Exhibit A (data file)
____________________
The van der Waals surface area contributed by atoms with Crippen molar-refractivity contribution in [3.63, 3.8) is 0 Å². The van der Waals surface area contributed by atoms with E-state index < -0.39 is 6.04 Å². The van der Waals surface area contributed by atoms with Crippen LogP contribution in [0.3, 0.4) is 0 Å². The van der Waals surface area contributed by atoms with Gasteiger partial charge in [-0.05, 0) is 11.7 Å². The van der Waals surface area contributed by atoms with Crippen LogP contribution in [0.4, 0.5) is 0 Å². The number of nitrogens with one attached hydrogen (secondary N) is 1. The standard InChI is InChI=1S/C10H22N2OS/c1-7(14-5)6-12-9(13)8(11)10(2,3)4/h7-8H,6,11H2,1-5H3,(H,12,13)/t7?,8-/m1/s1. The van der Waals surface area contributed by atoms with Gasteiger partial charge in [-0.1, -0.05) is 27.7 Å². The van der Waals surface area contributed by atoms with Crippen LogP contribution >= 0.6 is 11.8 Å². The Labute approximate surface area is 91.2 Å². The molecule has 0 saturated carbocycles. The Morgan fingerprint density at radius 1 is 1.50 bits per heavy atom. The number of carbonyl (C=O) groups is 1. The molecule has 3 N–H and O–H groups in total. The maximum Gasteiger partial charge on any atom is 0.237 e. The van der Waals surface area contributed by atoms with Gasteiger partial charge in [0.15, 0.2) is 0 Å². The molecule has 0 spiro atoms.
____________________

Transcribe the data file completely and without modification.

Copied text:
The van der Waals surface area contributed by atoms with Crippen molar-refractivity contribution in [3.63, 3.8) is 0 Å². The van der Waals surface area contributed by atoms with E-state index < -0.39 is 6.04 Å². The van der Waals surface area contributed by atoms with Crippen LogP contribution in [0.3, 0.4) is 0 Å². The van der Waals surface area contributed by atoms with Gasteiger partial charge in [-0.05, 0) is 11.7 Å². The van der Waals surface area contributed by atoms with Crippen LogP contribution in [0.4, 0.5) is 0 Å². The number of nitrogens with one attached hydrogen (secondary N) is 1. The standard InChI is InChI=1S/C10H22N2OS/c1-7(14-5)6-12-9(13)8(11)10(2,3)4/h7-8H,6,11H2,1-5H3,(H,12,13)/t7?,8-/m1/s1. The van der Waals surface area contributed by atoms with Gasteiger partial charge in [-0.1, -0.05) is 27.7 Å². The van der Waals surface area contributed by atoms with Crippen LogP contribution >= 0.6 is 11.8 Å². The Labute approximate surface area is 91.2 Å². The molecule has 0 saturated carbocycles. The Morgan fingerprint density at radius 1 is 1.50 bits per heavy atom. The number of carbonyl (C=O) groups is 1. The molecule has 3 N–H and O–H groups in total. The maximum Gasteiger partial charge on any atom is 0.237 e. The van der Waals surface area contributed by atoms with Gasteiger partial charge in [0.15, 0.2) is 0 Å². The molecule has 0 spiro atoms.